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Law & the Courts

Argument Recap: D.C. Judge Holds Hearing Considering Challenge to New CDC Moratorium

The Supreme Court in Washington, D.C, June 14, 2021 (Carlos Barria/Reuters)

A hearing was held this morning on the renewed CDC eviction moratorium before Judge Dabney L. Friedrich, the district judge who previously concluded that the original moratorium was illegal. The lawyer for the landlords came in hard, telling Judge Friedrich that the new moratorium had been “apparently issued in bad faith,” and “admittedly” without legal authority, for the improper purpose of “shifting the blame to the courts” for shooting down the moratorium. The Justice Department’s response was comparatively lame — the DOJ attorney admitted that the new moratorium would still be illegal under the judge’s decision on the old moratorium, given that Judge Friedrich had previously found that the CDC lacked statutory authority. DOJ also admitted that the new moratorium covers at least 80 percent of the nation’s counties, and is thus still, in practice, a nationwide moratorium.

The real action in the hearing was on the question of which of the decisions in the prior case were binding on Judge Friedrich. DOJ sought to thread one needle, arguing that her previous decision was not “law of the case,” a doctrine in which a court will typically not reconsider its own decisions on the same issue in the same litigation, because this is a new order. On the other hand, DOJ argued that the D.C. Circuit’s decision in the prior case, which found that the CDC moratorium was legally authorized, was binding precedent, while the Supreme Court’s refusal to act was not. The attorney for the plaintiffs (national, Alabama, and Georgia landlords) argued that the D.C. Circuit’s opinion is technically not binding precedent within the Circuit because it was an emergency decision by a motions panel, but that Judge Friedrich should consider Justice Kavanaugh’s concurring opinion together with the votes of four Justices who wanted to strike down the moratorium as evidence that a majority of the Supreme Court considered the moratorium illegal. The plaintiffs also emphasized how Joe Biden has admitted that the new moratorium was basically just for the purposes of delay and without legal basis.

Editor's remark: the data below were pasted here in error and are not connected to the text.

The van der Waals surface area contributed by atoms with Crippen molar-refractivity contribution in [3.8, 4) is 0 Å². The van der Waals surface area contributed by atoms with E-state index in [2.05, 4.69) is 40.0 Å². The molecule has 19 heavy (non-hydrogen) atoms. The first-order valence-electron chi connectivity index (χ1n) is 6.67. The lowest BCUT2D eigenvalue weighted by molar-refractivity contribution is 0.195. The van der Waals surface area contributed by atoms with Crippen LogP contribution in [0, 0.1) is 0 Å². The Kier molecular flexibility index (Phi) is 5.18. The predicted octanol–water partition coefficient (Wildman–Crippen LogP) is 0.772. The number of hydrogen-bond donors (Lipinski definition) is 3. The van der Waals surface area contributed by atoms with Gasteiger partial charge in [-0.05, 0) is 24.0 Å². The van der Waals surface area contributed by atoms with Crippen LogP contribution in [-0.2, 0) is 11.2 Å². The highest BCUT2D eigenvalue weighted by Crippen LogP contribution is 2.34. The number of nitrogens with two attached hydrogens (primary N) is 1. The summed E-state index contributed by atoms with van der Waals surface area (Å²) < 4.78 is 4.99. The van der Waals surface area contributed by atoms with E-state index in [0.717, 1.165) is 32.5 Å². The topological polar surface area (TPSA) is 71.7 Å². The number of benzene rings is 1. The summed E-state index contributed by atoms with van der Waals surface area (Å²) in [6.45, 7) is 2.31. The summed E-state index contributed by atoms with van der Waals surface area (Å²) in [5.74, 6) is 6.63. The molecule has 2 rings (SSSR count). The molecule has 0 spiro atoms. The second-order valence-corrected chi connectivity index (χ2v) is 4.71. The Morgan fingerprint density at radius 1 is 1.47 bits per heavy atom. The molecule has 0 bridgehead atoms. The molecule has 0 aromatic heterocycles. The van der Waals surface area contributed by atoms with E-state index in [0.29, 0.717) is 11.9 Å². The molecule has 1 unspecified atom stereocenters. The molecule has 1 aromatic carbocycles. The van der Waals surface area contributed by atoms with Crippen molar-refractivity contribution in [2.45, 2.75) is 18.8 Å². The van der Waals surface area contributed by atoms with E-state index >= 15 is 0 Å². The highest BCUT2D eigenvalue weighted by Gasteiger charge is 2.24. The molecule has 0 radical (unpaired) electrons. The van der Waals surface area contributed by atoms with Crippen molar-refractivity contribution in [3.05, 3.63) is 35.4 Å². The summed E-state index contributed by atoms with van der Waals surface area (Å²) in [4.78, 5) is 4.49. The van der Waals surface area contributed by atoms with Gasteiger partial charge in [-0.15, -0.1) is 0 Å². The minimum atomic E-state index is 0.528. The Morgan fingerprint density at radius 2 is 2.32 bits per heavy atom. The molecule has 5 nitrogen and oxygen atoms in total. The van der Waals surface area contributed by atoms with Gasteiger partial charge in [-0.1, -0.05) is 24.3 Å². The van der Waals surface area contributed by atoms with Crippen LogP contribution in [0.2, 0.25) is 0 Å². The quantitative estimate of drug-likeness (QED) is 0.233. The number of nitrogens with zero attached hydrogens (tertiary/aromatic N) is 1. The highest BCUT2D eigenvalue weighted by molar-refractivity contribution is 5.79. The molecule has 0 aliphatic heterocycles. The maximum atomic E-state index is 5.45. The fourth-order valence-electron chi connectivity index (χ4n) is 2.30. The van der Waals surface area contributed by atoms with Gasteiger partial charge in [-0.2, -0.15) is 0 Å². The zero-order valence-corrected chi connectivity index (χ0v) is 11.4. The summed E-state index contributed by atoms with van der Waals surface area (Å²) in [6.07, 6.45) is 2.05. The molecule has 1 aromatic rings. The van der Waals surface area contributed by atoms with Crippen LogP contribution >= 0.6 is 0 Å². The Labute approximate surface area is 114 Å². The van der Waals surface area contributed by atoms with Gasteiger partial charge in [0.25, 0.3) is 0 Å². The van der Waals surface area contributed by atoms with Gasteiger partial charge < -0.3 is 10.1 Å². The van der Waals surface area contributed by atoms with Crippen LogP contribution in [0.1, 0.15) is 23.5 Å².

Judge Friedrich, a Trump appointee, asked pointed questions of both sides on these points, and seemed hesitant to go against her own appeals court on technical grounds, but did not entirely show her cards, and took the case under consideration without clear guidance of when she will rule.

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